The commissioners moved to adopt the updated master plan. The motion, made by Arroyo and seconded by Battie, passed 4 to 1.

2024 Strategic Plan

The commissioners also voted to adopt the 2024 Strategic Plan.

The 2024 plan continues the city’s efforts from 2022-2023, focusing on continuity and sustainability. In 2020, the city enlisted Martin Hurwitz to facilitate the creation of a strategic plan, and the 2024 plan continues this trajectory.

The city commission selected projects based on strategic priorities, with ongoing progress outlined for each.

Here are the priorities figuring in the 2024 plan 

• Improving the quality of stormwater runoff from city parks. There are  delays due to financial constraints.  

• An urban forestry management program to enhance the city’s green canopy. Phase II, creating a comprehensive approach, is underway.

• Zoning code revisions: Expect community meetings, draft concepts, and public hearings leading to a milestone in October 2024.

• An update of the city’s engineering design and construction manual by March. The focus includes art integration and aligning with current city needs.

• The total makeover of the city-owned golf course, called “Bobby Jones Strategic Initiative”. The golf club reopens in December, showcasing a holistic approach to recreation, conservation, and history.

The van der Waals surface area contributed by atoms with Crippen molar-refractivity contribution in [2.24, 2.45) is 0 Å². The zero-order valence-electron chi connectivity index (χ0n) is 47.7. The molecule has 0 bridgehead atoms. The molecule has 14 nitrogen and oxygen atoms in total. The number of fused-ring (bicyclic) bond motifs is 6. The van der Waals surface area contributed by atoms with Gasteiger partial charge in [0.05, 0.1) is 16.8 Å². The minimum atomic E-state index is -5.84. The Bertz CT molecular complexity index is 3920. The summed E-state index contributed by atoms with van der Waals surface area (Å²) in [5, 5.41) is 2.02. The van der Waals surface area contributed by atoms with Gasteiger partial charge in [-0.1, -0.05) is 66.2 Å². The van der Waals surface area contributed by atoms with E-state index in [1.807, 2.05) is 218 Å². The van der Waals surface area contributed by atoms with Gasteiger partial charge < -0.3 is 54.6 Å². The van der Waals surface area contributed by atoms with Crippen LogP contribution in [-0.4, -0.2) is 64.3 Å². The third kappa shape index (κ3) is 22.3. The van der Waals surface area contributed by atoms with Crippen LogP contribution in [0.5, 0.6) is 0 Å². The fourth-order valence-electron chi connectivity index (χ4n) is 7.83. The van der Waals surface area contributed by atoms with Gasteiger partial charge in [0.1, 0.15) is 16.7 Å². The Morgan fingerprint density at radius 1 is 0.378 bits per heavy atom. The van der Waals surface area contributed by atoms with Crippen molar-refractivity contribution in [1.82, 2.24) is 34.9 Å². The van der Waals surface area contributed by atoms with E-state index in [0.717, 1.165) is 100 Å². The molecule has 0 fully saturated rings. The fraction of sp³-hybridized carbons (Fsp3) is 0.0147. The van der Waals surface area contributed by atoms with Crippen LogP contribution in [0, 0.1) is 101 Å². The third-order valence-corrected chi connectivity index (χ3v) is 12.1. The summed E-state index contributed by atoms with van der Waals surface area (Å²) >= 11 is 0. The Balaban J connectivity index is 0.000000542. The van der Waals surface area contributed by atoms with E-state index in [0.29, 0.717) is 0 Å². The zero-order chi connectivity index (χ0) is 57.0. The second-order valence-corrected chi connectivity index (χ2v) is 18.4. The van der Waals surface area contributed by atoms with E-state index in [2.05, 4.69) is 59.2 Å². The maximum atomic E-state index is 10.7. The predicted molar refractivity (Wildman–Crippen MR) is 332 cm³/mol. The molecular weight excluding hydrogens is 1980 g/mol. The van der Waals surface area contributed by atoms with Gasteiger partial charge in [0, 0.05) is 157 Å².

• The “Smart City Initiative”. By October 2024, pilots for connected vehicles, traffic calming, and sea-level rise monitoring will roll out.

• Deploy water taxis, to improve traffic on the islands.

• Streamline the Development Review Committee process and site plan requirements by July.

• The “HomeFront Newtown Program”, which helps homeowners in Sarasota’s majority African American neighborhood improve their buildings.

All these projects are already in progress. One project, mental health crisis response, has not been funded for 2022-2024 and was shifted to a non-profit, Lightshare Behavioral Wellness, following citizen feedback.

This was Dania Hefley, reporting for WSLR News.